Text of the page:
Tips & Tricks: Songwriting Rig

Tips & tricksFor songwriting, as well as for practicing, every source of inspiration is important. I already wrote about a songwriting pedalboard, and in this second part I would like to add some ideas that might promote creativity.

Korg Volca

The small Volcas should not be underrated with regard to the possibilities they offer and besides, they are pretty affordable. The Korg Volca Keys can be used to create nice bass lines. In flux mode, the sequence will be continuously recorded and played back, regardless of the step. The Volca FM is perfect for soundscapes. The Volca Sample might also be interesting, for it can be used as a drum computer or to play back individual samples.
For those who are looking for a setup with several Volcas connected with one another, a small midi controller is a suitable addition to control each Volca via a respective midi bus. The Arturia Keystep is pretty recommendable because it is compact and offers various functions.

If there is already a DigiTech SDRUM on your pedalboard, you can synchronize the Volcas by using the DelayDude Midi Sync cable. By doing so, you can start the virtual backing group via the footswitch of the SDRUM.


In the case of using one or several Korg Volcas in your rig, the question arises what kind of amplification might be the best. One option is, to use a small mixer to add the signal to the guitar signal, so that both signals will be fed to the amplifier. Behringer for example offers a small and compact mixer (MX400). If you are looking for a larger mixing console, it might make sense to chose one with EQ and some integrated effects. In this case, you can also add some reverb to the sound of the Volcas.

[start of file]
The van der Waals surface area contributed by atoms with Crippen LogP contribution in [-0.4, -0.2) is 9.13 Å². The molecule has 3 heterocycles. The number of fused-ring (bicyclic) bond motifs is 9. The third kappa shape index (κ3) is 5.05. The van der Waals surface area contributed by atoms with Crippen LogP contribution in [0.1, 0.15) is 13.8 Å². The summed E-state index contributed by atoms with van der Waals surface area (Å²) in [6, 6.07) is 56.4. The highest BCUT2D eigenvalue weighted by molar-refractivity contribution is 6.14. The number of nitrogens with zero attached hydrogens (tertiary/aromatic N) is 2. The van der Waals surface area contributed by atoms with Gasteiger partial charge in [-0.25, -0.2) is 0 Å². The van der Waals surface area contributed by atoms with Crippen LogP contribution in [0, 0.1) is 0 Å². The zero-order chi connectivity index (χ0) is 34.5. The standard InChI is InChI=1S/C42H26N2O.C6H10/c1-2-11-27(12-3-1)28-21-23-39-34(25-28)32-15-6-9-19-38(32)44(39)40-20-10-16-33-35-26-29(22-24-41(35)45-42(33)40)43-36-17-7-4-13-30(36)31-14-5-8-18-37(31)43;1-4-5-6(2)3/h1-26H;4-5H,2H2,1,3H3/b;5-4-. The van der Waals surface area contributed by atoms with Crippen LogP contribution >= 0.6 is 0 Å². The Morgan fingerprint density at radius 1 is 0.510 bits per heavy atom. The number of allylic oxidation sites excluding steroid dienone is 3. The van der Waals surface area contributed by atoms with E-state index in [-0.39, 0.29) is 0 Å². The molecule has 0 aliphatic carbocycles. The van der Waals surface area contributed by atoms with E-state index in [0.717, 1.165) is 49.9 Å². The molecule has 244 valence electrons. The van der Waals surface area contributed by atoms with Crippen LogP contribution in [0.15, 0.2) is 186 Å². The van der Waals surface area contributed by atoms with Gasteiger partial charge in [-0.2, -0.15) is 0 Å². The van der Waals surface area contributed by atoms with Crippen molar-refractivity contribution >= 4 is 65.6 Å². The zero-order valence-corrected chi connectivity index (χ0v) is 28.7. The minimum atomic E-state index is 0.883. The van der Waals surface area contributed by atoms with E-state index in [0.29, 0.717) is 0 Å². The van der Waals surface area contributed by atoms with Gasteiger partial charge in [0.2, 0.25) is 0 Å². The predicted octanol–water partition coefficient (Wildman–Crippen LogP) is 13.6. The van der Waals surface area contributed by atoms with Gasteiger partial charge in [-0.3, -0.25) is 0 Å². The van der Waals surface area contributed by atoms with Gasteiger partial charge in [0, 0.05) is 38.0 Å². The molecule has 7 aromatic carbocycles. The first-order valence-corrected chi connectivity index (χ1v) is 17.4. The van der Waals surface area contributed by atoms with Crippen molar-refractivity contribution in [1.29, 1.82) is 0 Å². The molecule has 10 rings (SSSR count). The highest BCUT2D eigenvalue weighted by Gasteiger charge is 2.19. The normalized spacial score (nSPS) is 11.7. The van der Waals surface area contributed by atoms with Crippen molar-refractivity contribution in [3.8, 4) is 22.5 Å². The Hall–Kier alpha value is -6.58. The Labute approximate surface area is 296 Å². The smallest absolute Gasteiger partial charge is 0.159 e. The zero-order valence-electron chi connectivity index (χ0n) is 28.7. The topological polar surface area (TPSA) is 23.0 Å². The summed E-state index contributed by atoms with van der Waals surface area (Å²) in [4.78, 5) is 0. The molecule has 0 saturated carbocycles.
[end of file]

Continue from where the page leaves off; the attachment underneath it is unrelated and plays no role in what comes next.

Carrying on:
If your mixing console offers an integrated AUX channel, the Korg Kaosspad might be another interesting supplement. Synced via midi, this device offers the possibility to add suitable delays as well. And, the Kaosspad offers a looping function that allows to sample the Volcas.


But: Running all this stuff on one guitar amplifier is not the best idea. If there is an old and unused transistor amplifier in the back of your rehearsal room, you ought to use it for your Volcas. Of course, a PA would be even better, but a small amp is also sufficient to amplify the sound of the Volcas.
And for those who already decided to synchronize everything via midi, you can connect the looper and the delay right away. If there are not enough midi thru jacks, you can add a midi splitter.

The looper is now suitable to record song ideas and backing tracks. Thus, you have already saved your ideas when you make up your way to the rehearsal room.
But you can also use an amp simulator to record the tracks directly via Ableton, Logic or Cubase. For a flexible looper you can connect Ableton via midi. By doing so, you can control the individual loops by footswitch.

This setup offers almost unlimited options so you can let your creative imaginations run free.